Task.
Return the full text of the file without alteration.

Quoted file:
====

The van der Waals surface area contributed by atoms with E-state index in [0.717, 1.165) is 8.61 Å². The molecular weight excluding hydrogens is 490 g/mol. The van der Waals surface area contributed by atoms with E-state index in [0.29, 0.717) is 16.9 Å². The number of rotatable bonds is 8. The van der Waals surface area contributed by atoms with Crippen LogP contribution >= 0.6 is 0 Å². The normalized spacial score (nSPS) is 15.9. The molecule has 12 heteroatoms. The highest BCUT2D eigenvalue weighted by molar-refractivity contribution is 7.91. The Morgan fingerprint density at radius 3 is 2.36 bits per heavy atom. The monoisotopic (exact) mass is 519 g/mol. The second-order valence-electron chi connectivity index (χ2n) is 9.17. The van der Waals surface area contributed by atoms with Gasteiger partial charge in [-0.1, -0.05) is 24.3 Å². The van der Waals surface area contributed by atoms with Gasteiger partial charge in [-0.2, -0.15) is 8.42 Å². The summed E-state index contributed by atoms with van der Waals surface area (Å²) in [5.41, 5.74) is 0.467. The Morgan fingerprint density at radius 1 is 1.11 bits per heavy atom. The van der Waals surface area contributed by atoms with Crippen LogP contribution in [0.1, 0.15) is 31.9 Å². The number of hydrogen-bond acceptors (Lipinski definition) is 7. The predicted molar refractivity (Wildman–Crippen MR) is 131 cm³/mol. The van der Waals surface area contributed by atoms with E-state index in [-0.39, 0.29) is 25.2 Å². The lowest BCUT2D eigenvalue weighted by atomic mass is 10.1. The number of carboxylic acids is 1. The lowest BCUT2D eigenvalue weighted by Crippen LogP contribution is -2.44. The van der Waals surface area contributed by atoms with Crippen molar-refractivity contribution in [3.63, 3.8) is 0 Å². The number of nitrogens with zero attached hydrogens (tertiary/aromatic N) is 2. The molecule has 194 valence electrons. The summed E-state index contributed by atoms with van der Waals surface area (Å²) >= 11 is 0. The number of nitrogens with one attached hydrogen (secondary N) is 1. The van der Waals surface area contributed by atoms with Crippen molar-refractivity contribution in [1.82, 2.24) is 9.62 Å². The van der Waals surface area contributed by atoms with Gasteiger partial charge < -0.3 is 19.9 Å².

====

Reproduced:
The van der Waals surface area contributed by atoms with E-state index in [0.717, 1.165) is 8.61 Å². The molecular weight excluding hydrogens is 490 g/mol. The van der Waals surface area contributed by atoms with E-state index in [0.29, 0.717) is 16.9 Å². The number of rotatable bonds is 8. The van der Waals surface area contributed by atoms with Crippen LogP contribution >= 0.6 is 0 Å². The normalized spacial score (nSPS) is 15.9. The molecule has 12 heteroatoms. The highest BCUT2D eigenvalue weighted by molar-refractivity contribution is 7.91. The Morgan fingerprint density at radius 3 is 2.36 bits per heavy atom. The monoisotopic (exact) mass is 519 g/mol. The second-order valence-electron chi connectivity index (χ2n) is 9.17. The van der Waals surface area contributed by atoms with Gasteiger partial charge in [-0.1, -0.05) is 24.3 Å². The van der Waals surface area contributed by atoms with Gasteiger partial charge in [-0.2, -0.15) is 8.42 Å². The summed E-state index contributed by atoms with van der Waals surface area (Å²) in [5.41, 5.74) is 0.467. The Morgan fingerprint density at radius 1 is 1.11 bits per heavy atom. The van der Waals surface area contributed by atoms with Crippen LogP contribution in [0.1, 0.15) is 31.9 Å². The number of hydrogen-bond acceptors (Lipinski definition) is 7. The predicted molar refractivity (Wildman–Crippen MR) is 131 cm³/mol. The van der Waals surface area contributed by atoms with E-state index in [-0.39, 0.29) is 25.2 Å². The lowest BCUT2D eigenvalue weighted by atomic mass is 10.1. The number of carboxylic acids is 1. The lowest BCUT2D eigenvalue weighted by Crippen LogP contribution is -2.44. The van der Waals surface area contributed by atoms with Crippen molar-refractivity contribution in [3.63, 3.8) is 0 Å². The number of nitrogens with zero attached hydrogens (tertiary/aromatic N) is 2. The molecule has 194 valence electrons. The summed E-state index contributed by atoms with van der Waals surface area (Å²) >= 11 is 0. The number of nitrogens with one attached hydrogen (secondary N) is 1. The van der Waals surface area contributed by atoms with Crippen molar-refractivity contribution in [1.82, 2.24) is 9.62 Å². The van der Waals surface area contributed by atoms with Gasteiger partial charge < -0.3 is 19.9 Å².